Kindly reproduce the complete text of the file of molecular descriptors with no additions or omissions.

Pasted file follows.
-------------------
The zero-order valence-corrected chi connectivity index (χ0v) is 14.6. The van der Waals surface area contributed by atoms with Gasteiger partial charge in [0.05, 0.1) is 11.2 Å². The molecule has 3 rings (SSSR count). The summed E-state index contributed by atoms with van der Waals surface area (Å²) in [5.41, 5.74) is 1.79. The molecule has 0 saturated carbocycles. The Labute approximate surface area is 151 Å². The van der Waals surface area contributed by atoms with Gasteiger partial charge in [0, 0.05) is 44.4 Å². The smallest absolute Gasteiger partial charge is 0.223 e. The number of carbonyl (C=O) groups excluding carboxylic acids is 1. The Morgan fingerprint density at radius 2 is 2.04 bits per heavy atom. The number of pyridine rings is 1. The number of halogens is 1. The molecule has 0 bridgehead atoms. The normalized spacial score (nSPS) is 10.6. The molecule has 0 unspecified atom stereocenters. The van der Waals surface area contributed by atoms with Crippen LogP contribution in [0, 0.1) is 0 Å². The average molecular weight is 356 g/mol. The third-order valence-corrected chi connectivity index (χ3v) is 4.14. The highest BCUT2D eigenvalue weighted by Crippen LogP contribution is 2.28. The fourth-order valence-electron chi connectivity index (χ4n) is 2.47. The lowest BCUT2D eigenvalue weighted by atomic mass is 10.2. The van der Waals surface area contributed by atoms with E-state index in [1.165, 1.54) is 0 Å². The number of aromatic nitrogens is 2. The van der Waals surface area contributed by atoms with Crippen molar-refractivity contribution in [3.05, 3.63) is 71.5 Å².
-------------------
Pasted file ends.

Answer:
The zero-order valence-corrected chi connectivity index (χ0v) is 14.6. The van der Waals surface area contributed by atoms with Gasteiger partial charge in [0.05, 0.1) is 11.2 Å². The molecule has 3 rings (SSSR count). The summed E-state index contributed by atoms with van der Waals surface area (Å²) in [5.41, 5.74) is 1.79. The molecule has 0 saturated carbocycles. The Labute approximate surface area is 151 Å². The van der Waals surface area contributed by atoms with Gasteiger partial charge in [0, 0.05) is 44.4 Å². The smallest absolute Gasteiger partial charge is 0.223 e. The number of carbonyl (C=O) groups excluding carboxylic acids is 1. The Morgan fingerprint density at radius 2 is 2.04 bits per heavy atom. The number of pyridine rings is 1. The number of halogens is 1. The molecule has 0 bridgehead atoms. The normalized spacial score (nSPS) is 10.6. The molecule has 0 unspecified atom stereocenters. The van der Waals surface area contributed by atoms with Crippen LogP contribution in [0, 0.1) is 0 Å². The average molecular weight is 356 g/mol. The third-order valence-corrected chi connectivity index (χ3v) is 4.14. The highest BCUT2D eigenvalue weighted by Crippen LogP contribution is 2.28. The fourth-order valence-electron chi connectivity index (χ4n) is 2.47. The lowest BCUT2D eigenvalue weighted by atomic mass is 10.2. The van der Waals surface area contributed by atoms with E-state index in [1.165, 1.54) is 0 Å². The number of aromatic nitrogens is 2. The van der Waals surface area contributed by atoms with Crippen molar-refractivity contribution in [3.05, 3.63) is 71.5 Å².